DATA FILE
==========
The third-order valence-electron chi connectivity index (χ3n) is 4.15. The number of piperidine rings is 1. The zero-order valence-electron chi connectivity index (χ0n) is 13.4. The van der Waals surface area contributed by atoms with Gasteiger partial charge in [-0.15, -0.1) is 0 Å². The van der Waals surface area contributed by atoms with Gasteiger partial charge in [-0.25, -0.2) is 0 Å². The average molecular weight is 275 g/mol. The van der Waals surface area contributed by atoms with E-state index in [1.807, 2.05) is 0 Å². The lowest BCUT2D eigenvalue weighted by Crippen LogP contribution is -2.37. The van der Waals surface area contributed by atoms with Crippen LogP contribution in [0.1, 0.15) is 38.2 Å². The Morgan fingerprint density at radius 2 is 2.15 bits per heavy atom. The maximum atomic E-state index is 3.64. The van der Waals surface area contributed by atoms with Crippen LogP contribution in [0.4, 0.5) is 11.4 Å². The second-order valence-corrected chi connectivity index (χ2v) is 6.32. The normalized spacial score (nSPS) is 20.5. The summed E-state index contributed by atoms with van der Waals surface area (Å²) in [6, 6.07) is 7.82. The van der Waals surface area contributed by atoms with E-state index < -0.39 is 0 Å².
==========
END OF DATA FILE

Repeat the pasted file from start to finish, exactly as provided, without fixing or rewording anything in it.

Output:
The third-order valence-electron chi connectivity index (χ3n) is 4.15. The number of piperidine rings is 1. The zero-order valence-electron chi connectivity index (χ0n) is 13.4. The van der Waals surface area contributed by atoms with Gasteiger partial charge in [-0.15, -0.1) is 0 Å². The van der Waals surface area contributed by atoms with Gasteiger partial charge in [-0.25, -0.2) is 0 Å². The average molecular weight is 275 g/mol. The van der Waals surface area contributed by atoms with E-state index in [1.807, 2.05) is 0 Å². The lowest BCUT2D eigenvalue weighted by Crippen LogP contribution is -2.37. The van der Waals surface area contributed by atoms with Crippen LogP contribution in [0.1, 0.15) is 38.2 Å². The Morgan fingerprint density at radius 2 is 2.15 bits per heavy atom. The maximum atomic E-state index is 3.64. The van der Waals surface area contributed by atoms with Crippen LogP contribution in [0.4, 0.5) is 11.4 Å². The second-order valence-corrected chi connectivity index (χ2v) is 6.32. The normalized spacial score (nSPS) is 20.5. The summed E-state index contributed by atoms with van der Waals surface area (Å²) in [6, 6.07) is 7.82. The van der Waals surface area contributed by atoms with E-state index < -0.39 is 0 Å².